The authors of these notes have to acknowledge the ready co-operation of the numerous excavators who have kindly contributed information concerning their work. The foregoing notes are designed to put members of the Prehistoric Society in possession of the main results of the summer's work, most of which will not be published in full for several months. Once again we would draw attention to the fact that notes on the publications of the year will be published in the Archaeological Journal by Mr and Mrs Hawkes.
Prebiotics, probiotics and synbiotics are dietary ingredients with the potential to influence health and mucosal and systemic immune function by altering the composition of the gut microbiota. In the present study, a candidate prebiotic (xylo-oligosaccharide, XOS, 8 g/d), probiotic (Bifidobacterium animalis subsp. lactis Bi-07, 109 colony-forming units (CFU)/d) or synbiotic (8 g XOS+109 CFU Bi-07/d) was given to healthy adults (25–65 years) for 21 d. The aim was to identify the effect of the supplements on bowel habits, self-reported mood, composition of the gut microbiota, blood lipid concentrations and immune function. XOS supplementation increased mean bowel movements per d (P= 0·009), but did not alter the symptoms of bloating, abdominal pain or flatulence or the incidence of any reported adverse events compared with maltodextrin supplementation. XOS supplementation significantly increased participant-reported vitality (P= 0·003) and happiness (P= 0·034). Lowest reported use of analgesics was observed during the XOS+Bi-07 supplementation period (P= 0·004). XOS supplementation significantly increased faecal bifidobacterial counts (P= 0·008) and fasting plasma HDL concentrations (P= 0·005). Bi-07 supplementation significantly increased faecal B. lactis content (P= 0·007), lowered lipopolysaccharide-stimulated IL-4 secretion in whole-blood cultures (P= 0·035) and salivary IgA content (P= 0·040) and increased IL-6 secretion (P= 0·009). XOS supplementation resulted in lower expression of CD16/56 on natural killer T cells (P= 0·027) and lower IL-10 secretion (P= 0·049), while XOS and Bi-07 supplementation reduced the expression of CD19 on B cells (XOS × Bi-07, P= 0·009). The present study demonstrates that XOS induce bifidogenesis, improve aspects of the plasma lipid profile and modulate the markers of immune function in healthy adults. The provision of XOS+Bi-07 as a synbiotic may confer further benefits due to the discrete effects of Bi-07 on the gut microbiota and markers of immune function.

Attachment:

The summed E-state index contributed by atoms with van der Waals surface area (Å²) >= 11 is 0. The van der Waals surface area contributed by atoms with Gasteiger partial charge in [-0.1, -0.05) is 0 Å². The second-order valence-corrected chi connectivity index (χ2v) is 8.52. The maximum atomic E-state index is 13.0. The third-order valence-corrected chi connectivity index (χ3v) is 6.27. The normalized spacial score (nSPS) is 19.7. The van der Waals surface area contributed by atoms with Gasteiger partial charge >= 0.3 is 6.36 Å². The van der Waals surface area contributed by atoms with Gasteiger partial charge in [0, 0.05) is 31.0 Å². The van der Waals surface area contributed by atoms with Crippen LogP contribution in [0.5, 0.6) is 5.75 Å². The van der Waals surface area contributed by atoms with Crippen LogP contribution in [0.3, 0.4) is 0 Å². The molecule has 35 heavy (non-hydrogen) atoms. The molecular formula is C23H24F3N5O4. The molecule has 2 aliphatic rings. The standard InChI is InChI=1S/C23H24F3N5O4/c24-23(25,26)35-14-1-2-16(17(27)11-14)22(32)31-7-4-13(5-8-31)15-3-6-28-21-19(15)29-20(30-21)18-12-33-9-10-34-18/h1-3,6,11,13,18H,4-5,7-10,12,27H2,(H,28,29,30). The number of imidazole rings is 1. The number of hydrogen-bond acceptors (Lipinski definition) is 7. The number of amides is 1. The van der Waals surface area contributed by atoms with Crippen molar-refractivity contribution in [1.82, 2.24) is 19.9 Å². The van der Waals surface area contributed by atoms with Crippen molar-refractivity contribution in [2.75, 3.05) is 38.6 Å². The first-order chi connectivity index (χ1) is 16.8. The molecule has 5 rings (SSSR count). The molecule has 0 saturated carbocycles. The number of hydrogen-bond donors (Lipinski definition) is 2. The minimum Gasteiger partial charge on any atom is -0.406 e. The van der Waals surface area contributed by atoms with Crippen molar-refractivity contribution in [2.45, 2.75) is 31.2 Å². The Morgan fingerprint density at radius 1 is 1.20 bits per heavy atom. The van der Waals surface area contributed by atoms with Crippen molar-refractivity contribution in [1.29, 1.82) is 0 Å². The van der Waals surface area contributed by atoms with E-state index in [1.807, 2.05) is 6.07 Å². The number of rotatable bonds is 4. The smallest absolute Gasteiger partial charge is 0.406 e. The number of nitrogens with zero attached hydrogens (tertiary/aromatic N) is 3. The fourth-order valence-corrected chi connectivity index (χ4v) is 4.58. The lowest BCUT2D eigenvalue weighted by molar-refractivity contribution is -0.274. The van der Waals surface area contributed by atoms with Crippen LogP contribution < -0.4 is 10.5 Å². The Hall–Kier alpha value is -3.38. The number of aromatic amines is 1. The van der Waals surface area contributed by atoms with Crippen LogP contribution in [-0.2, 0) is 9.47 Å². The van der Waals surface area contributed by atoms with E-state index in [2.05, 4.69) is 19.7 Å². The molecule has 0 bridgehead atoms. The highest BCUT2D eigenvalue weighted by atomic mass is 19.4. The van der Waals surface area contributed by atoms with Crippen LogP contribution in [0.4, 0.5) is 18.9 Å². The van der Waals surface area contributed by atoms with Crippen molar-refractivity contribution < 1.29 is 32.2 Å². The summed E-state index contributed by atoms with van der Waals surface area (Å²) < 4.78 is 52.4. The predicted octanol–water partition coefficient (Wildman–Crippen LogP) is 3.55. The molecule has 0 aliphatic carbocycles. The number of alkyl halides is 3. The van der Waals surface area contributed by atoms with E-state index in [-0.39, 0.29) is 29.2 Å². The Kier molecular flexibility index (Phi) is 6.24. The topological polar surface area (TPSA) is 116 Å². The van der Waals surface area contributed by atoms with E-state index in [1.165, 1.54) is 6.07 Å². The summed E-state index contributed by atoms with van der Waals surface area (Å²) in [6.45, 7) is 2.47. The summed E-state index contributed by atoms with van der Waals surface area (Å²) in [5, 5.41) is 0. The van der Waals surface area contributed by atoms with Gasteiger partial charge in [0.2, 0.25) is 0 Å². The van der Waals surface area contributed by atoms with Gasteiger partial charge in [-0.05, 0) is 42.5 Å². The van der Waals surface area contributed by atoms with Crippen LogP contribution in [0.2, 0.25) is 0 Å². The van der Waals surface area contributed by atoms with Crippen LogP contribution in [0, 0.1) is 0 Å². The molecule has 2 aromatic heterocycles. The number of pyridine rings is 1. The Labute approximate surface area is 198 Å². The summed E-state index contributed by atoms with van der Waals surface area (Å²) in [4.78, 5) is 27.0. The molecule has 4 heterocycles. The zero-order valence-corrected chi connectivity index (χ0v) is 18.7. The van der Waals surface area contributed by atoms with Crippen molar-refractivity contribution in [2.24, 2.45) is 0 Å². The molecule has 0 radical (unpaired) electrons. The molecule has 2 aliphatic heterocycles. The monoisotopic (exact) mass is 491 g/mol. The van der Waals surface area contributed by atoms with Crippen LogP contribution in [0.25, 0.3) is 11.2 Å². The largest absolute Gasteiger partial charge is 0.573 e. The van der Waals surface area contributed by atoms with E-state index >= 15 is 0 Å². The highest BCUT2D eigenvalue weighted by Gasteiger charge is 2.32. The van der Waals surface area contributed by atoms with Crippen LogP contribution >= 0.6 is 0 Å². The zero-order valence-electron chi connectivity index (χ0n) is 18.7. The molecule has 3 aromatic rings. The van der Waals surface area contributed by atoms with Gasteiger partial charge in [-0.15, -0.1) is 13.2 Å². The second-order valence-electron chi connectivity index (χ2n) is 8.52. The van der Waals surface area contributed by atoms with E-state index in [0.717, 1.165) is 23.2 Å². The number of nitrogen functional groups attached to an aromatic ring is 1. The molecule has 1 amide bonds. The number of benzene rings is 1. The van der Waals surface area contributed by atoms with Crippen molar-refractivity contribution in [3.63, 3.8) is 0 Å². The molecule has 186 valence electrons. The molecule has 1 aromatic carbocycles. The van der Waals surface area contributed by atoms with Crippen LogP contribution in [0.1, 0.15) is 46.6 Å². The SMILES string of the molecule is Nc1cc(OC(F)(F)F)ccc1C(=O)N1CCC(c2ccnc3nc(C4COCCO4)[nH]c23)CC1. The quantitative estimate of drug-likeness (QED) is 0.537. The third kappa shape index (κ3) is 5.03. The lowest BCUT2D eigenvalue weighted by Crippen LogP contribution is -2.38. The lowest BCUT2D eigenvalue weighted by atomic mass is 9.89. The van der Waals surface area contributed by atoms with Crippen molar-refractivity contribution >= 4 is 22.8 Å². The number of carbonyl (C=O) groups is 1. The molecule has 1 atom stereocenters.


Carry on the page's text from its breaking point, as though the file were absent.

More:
Elderly adults have alterations in their gut microbiota and immune functions that are associated with higher susceptibility to infections and metabolic disorders. Probiotics and prebiotics, and their synbiotic combinations are food supplements that have been shown to improve both gut and immune function. The objective of this randomised, double-blind, placebo-controlled, cross-over human clinical trial was to study immune function and the gut microbiota in healthy elderly adults. Volunteers (n 37) consumed prebiotic galacto-oligosaccharides (GOS; 8 g/d), probiotic Bifidobacterium lactis Bi-07 (Bi-07; 109 colony-forming units/d), their combination (Bi-07 + GOS) and maltodextrin control (8 g/d) in four 3-week periods separated by 4-week wash-out periods. Immune function was analysed by determining the phagocytic and oxidative burst activity of monocytes and granulocytes, whole-blood response to lipopolysaccharide, plasma chemokine concentrations and salivary IgA levels. Gut microbiota composition and faecal SCFA content were determined using 16S ribosomal RNA fluorescence in situ hybridisation and HPLC, respectively. Primary statistical analyses indicated the presence of carry-over effects and thus measurements from only the first supplementation period were considered valid. Subsequent statistical analysis showed that consumption of Bi-07 improved the phagocytic activity of monocytes (P < 0·001) and granulocytes (P = 0·02). Other parameters were unchanged. We have for the first time shown that the probiotic Bi-07 may provide health benefits to elderly individuals by improving the phagocytic activity of monocytes and granulocytes. The present results also suggest that in the elderly, the effects of some probiotics and prebiotics may last longer than in adults.
We investigate and quantify stirring due to chaotic advection within a steady, three-dimensional, Ekman-driven, rotating cylinder flow. The flow field has vertical overturning and horizontal swirling motion, and is an idealization of motion observed in some ocean eddies. The flow is characterized by strong background rotation, and we explore variations in Ekman and Rossby numbers,
, over ranges appropriate for the ocean mesoscale and submesoscale. A high-resolution spectral element model is used in conjunction with linear analytical theory, weakly nonlinear resonance analysis and a kinematic model in order to map out the barriers, manifolds, resonance layers and other objects that provide a template for chaotic stirring. As expected, chaos arises when a radially symmetric background state is perturbed by a symmetry-breaking disturbance. In the background state, each trajectory lives on a torus and some of the latter survive the perturbation and act as barriers to chaotic transport, a result consistent with an extension of the KAM theorem for three-dimensional, volume-preserving flow. For shallow eddies, where
, the flow is dominated by thin resonant layers sandwiched between KAM-type barriers, and the stirring rate is weak. On the other hand, eddies with moderately small
experience thicker resonant layers, wider-spread chaos and much more rapid stirring. This trend reverses for sufficiently small
, corresponding to deep eddies, where the vertical rigidity imposed by strong rotation limits the stirring. The bulk stirring rate, estimated from a passive tracer release, confirms the non-monotonic variation in stirring rate with